business man and woman walking and talking

Many business owners would likely agree that when it comes to investing in new equipment, there are countless hours that go into researching and shopping for the most suitable items, as well as considering whether the timing is right to make this type of investment. In general, acquiring new equipment — and this applies to a full range of industries, from manufacturing and construction all the way to medical and knowledge-based industries — can often be an effective way to boost productivity and increase capacity. At the same time, however, the financing aspect can present one of the biggest challenges for many business owners.

“Investing in new business equipment sends a very positive message to your customers — it shows you are willing to invest in improvements to better meet their needs, and it also demonstrates you have confidence in the long-term future of your business,” explains Bruce Pennington, Vice President, Equipment Finance, RBC Royal Bank. “But in addition to the equipment decision itself, it’s crucial for business owners to give just as much thought to the best option for how they’re going to pay for it.” This is where it becomes very important to understand how equipment leasing works and the benefits it may offer as an efficient and effective financing alternative that helps to preserve cash flow.

Dispelling common misconceptions

When hearing the word “lease,” many may tend to think of it more in the sense of leasing a car, where the lessee has to return the vehicle at the end of the lease, but that type of arrangement can be much different than an equipment lease. As David Magier, Managing Director, Equipment Finance and Leasing – Capital Markets and National Clients, RBC Royal Bank, explains, “For business owners, it’s important to recognize that leasing in the commercial space is much different than leasing a car; in a business environment, leasing can provide better cash flow and preservation of capital for more strategic business initiatives. It should be a key consideration in overall business planning.”

With most equipment leases, the company leasing the equipment (the lessee) typically has the same rights and obligations as an owner of the equipment would. They possess the equipment, maintain it and insure it. Additionally, the majority of lease financing structures are set up so that when the contracted payments are finished, the client owns the equipment. Many business owners misunderstand that if they lease the equipment, they will have to return it or pay an inflated value to purchase it at the end of the lease. This does not have to be the case if your lease is structured properly for equipment you know you wish to keep long term.

Among some business owners, there’s also uncertainty or misunderstanding about which asset classes can and should be considered for leasing. “Some business owners think leasing is available for certain types of equipment only, but it can actually apply to many different types of assets, including point of sale, IT systems, leasehold improvements, and even office furniture and fixtures in certain instances,” notes Pennington.

Cash flow management and other benefits

In equipping a business, one of the greatest benefits that leasing offers is the ability to help free up critical cash flow, as it enables business owners to access the equipment they need now, without tying up capital. When business owners opt to pay for equipment outright, doing so may restrict cash flow that could be better deployed to finance sales or to distribute to shareholders. Leasing, on the other hand, provides an opportunity to direct that working capital to where it may be more useful at the time. Additionally, by freeing up cash, leasing can also help business owners take advantage of growth opportunities.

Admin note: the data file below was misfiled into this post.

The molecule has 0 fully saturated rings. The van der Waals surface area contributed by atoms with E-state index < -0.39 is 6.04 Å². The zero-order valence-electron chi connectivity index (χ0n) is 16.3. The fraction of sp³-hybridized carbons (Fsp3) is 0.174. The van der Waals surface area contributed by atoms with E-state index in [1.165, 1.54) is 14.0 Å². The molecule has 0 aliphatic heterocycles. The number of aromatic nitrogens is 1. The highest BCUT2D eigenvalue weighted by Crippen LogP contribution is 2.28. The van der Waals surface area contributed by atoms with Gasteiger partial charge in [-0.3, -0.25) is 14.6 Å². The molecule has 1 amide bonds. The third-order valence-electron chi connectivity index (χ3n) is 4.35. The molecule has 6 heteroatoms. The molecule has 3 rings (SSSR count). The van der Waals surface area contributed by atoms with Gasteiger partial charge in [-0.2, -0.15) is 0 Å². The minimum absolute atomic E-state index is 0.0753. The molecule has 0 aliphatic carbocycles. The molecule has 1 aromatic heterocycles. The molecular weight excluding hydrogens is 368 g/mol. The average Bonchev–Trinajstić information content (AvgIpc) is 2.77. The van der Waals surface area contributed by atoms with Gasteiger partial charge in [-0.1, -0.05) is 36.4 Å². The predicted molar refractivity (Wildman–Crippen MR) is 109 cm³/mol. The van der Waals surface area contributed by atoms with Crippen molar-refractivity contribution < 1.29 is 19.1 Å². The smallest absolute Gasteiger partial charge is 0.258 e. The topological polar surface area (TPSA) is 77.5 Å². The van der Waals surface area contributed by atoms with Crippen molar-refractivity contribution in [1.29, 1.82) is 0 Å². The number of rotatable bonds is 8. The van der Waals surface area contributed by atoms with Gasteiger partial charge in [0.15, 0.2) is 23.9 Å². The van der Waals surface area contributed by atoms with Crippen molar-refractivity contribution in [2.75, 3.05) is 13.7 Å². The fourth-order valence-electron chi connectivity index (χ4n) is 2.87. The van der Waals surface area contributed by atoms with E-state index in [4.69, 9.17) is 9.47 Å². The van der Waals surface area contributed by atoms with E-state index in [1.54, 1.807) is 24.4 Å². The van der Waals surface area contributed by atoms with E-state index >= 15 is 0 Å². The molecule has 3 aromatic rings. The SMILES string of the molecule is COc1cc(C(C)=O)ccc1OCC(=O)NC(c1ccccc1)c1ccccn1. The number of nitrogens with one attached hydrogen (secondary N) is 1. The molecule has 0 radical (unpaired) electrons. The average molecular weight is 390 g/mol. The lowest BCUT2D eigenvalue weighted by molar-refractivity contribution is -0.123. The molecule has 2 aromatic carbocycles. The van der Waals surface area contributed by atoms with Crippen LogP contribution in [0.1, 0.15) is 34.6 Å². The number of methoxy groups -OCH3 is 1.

With these benefits in mind, both Pennington and Magier emphasize that it’s worthwhile for business owners to consider leasing as part of their overall cash flow management strategy.

With flexible lease terms, purchase options, currency choices and payment schedules, leasing also adds an extra layer of flexibility, which can aid in meeting cash flow requirements.

“In some cases, there may also be the ability to match your lease payments to your cash inflows,” explains Pennington. “In addition, most lease payments can be expensed and leasing may help to mitigate certain tax consequences. Also, some business owners may be unaware that there is the ability to fund 100 percent of the purchase price, including the taxes.”

Understanding your options

Within the realm of equipment leasing, there is a range of options available. For example, business owners can choose fixed or variable interest rates, and the lease terms can be structured to fit your cash flow needs, both now and in the future. There are also lease lines of credit that may make managing multiple leases with varying terms easier for business owners.

Specifically in terms of structure, a variety of lease types and options exist. For example, a lease can be structured where the asset is leased for a set term and you buy it for a predetermined amount at the end. Or, you can lease an asset for a set term and then have the option at the end to return it to the lease finance provider (lessor). “The main thing to understand is that leases can offer flexibility to meet unique business owner needs and can be structured in many ways, depending on your goals and circumstances,” notes Magier. “We work with some of the largest companies in North America that leverage equipment lease structures as part of their capital procurement and management strategy. Many of them use leasing solutions even when they maintain substantial cash balances. Having finance solutions that fit into their equipment procurement process with consistent documents, terms and pricing are additional benefits for them. Leases can allow business owners to structure against the useful life of the equipment in comparison to a traditional bank or credit union term loan. If you’re buying equipment that has a market established 10-year useful life, then it can be structured that way to support your business’ cash flow.”